Lockdown design: Which features of lockdowns are most important to Covid-19 experts?

Photo: Luke Pilkinton-Ching | University of Otago Wellington

Researchers from the University of Otago used 1000minds to find out how Covid-19 experts feel about the relative importance of possible lockdown features in terms of how the features are experienced (e.g. their inconvenience or unpleasantness), independently of their effectiveness at controlling the pandemic.

As for many countries around the world, lockdowns were a central plank of New Zealand’ response to the Covid-19 pandemic. Reducing the disease’s spread depended crucially on people’s compliance with lockdowns, which depended on their design. Policy-makers have a fair amount of discretion over which features to include and how stringent to make them: e.g. travel restrictions and requirements to work or study from home, etc. Hence, it’s useful for policy-makers to understand how people feel about the various ways that a lockdown can be configured.

A 1000minds conjoint analysis survey, also known as a discrete choice experiment (DCE), involving 16 Covid-19 experts was run. Experts were included instead of members of the general public because the wide-spread uncertainty and limited knowledge about lockdown design meant that experts were better placed to evaluate lockdown features. The study was intended to serve as a pilot for a larger-scale study in the future.

The conjoint analysis survey revealed that the least desirable – or, to put it another way, the most inconvenient or unpleasant – lockdown feature was ‘travel restrictions’ (with a mean weight of 24.6%), followed by ‘total cost of a vaccination (out-of-pocket or from taxes)’ (22.1%), ‘school closures’ (19.4%), ‘work from home’ (17.9%), ‘required to stay at home’ (9.6%) and ‘required to wear masks in public’ (6.5%).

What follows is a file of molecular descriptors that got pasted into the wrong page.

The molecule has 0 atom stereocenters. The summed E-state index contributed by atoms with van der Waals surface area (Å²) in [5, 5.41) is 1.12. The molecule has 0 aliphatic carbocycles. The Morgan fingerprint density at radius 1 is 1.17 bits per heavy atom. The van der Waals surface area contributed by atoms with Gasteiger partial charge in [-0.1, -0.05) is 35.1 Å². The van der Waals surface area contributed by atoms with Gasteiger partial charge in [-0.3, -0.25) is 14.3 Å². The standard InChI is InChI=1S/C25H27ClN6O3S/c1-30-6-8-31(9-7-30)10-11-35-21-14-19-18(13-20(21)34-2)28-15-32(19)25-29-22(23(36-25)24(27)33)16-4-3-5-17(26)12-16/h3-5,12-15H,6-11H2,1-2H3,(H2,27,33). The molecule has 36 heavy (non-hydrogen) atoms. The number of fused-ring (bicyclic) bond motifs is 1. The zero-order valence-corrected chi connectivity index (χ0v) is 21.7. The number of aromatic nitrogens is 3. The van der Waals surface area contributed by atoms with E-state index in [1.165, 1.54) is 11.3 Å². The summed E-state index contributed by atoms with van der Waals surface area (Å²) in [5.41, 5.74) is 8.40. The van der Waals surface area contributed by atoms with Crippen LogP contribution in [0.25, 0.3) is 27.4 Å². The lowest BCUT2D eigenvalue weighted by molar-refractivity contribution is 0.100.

Thus, the experts care most about not being able to travel within NZ or overseas during a lockdown; and they care the least about having to wear masks in public. The weights (in parentheses above) reveal that the travel-restrictions feature is almost four times (i.e. 24.6%/6.5%) more important than the mask-requirement feature. School closures and being made to work from home are also relatively undesirable features (though not as undesirable as travel restrictions). On the other hand, being required to stay home is relatively acceptable (not much worse than being required to wear masks in public).

The researchers concluded, “these results could be used by policy-makers to design lockdowns for implementation that are both effective in public health terms and most likely to be complied with. Clearly, the right combination of these two considerations – public health effectiveness and compliance – is very important for designing lockdowns that actually work (reduce Covid-19 transmission).”

A larger-scale study involving the general public could be conducted in the future, given that Covid-19 and its variants or another virus altogether remain a significant threat. The research methodology could be easily adapted for use in other countries too.

Want to know more?

More information about the study is available in the following peer-reviewed article, which also featured in a University of Otago press release and Otago Daily Times news article.

Other research about 1000minds and the Covid-19 pandemic can be found here.